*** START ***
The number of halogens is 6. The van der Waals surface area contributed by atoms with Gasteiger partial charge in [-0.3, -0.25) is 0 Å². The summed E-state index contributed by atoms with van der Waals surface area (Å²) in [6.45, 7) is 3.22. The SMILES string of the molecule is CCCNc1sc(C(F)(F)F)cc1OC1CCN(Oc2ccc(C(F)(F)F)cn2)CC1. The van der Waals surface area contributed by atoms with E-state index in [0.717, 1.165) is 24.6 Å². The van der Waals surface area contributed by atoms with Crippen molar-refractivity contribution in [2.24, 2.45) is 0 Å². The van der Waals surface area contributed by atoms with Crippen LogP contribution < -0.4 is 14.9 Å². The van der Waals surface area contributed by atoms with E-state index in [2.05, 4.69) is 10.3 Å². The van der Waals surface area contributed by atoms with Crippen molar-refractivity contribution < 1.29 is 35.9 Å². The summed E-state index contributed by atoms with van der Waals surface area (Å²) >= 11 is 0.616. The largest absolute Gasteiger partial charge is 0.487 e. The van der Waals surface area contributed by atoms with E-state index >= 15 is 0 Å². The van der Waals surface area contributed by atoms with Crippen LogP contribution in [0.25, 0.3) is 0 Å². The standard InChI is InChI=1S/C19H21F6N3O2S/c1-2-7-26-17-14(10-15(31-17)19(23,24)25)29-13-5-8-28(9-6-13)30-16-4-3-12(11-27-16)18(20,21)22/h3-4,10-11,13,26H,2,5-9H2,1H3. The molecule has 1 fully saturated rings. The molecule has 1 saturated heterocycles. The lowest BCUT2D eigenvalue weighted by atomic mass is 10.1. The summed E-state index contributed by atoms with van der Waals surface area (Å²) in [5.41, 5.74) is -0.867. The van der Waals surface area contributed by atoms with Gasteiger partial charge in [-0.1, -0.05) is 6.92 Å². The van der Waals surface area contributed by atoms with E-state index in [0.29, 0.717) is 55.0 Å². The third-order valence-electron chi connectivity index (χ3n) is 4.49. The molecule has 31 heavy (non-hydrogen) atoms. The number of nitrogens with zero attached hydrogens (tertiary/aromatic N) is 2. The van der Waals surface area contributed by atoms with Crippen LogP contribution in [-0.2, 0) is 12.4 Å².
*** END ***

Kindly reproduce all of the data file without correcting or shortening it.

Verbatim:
The number of halogens is 6. The van der Waals surface area contributed by atoms with Gasteiger partial charge in [-0.3, -0.25) is 0 Å². The summed E-state index contributed by atoms with van der Waals surface area (Å²) in [6.45, 7) is 3.22. The SMILES string of the molecule is CCCNc1sc(C(F)(F)F)cc1OC1CCN(Oc2ccc(C(F)(F)F)cn2)CC1. The van der Waals surface area contributed by atoms with E-state index in [0.717, 1.165) is 24.6 Å². The van der Waals surface area contributed by atoms with Crippen molar-refractivity contribution in [2.24, 2.45) is 0 Å². The van der Waals surface area contributed by atoms with Crippen LogP contribution < -0.4 is 14.9 Å². The van der Waals surface area contributed by atoms with E-state index in [2.05, 4.69) is 10.3 Å². The van der Waals surface area contributed by atoms with Crippen molar-refractivity contribution < 1.29 is 35.9 Å². The summed E-state index contributed by atoms with van der Waals surface area (Å²) >= 11 is 0.616. The largest absolute Gasteiger partial charge is 0.487 e. The van der Waals surface area contributed by atoms with E-state index >= 15 is 0 Å². The van der Waals surface area contributed by atoms with Crippen LogP contribution in [0.25, 0.3) is 0 Å². The standard InChI is InChI=1S/C19H21F6N3O2S/c1-2-7-26-17-14(10-15(31-17)19(23,24)25)29-13-5-8-28(9-6-13)30-16-4-3-12(11-27-16)18(20,21)22/h3-4,10-11,13,26H,2,5-9H2,1H3. The molecule has 1 fully saturated rings. The molecule has 1 saturated heterocycles. The lowest BCUT2D eigenvalue weighted by atomic mass is 10.1. The summed E-state index contributed by atoms with van der Waals surface area (Å²) in [5.41, 5.74) is -0.867. The van der Waals surface area contributed by atoms with Gasteiger partial charge in [-0.1, -0.05) is 6.92 Å². The van der Waals surface area contributed by atoms with E-state index in [0.29, 0.717) is 55.0 Å². The third-order valence-electron chi connectivity index (χ3n) is 4.49. The molecule has 31 heavy (non-hydrogen) atoms. The number of nitrogens with zero attached hydrogens (tertiary/aromatic N) is 2. The van der Waals surface area contributed by atoms with Crippen LogP contribution in [-0.2, 0) is 12.4 Å².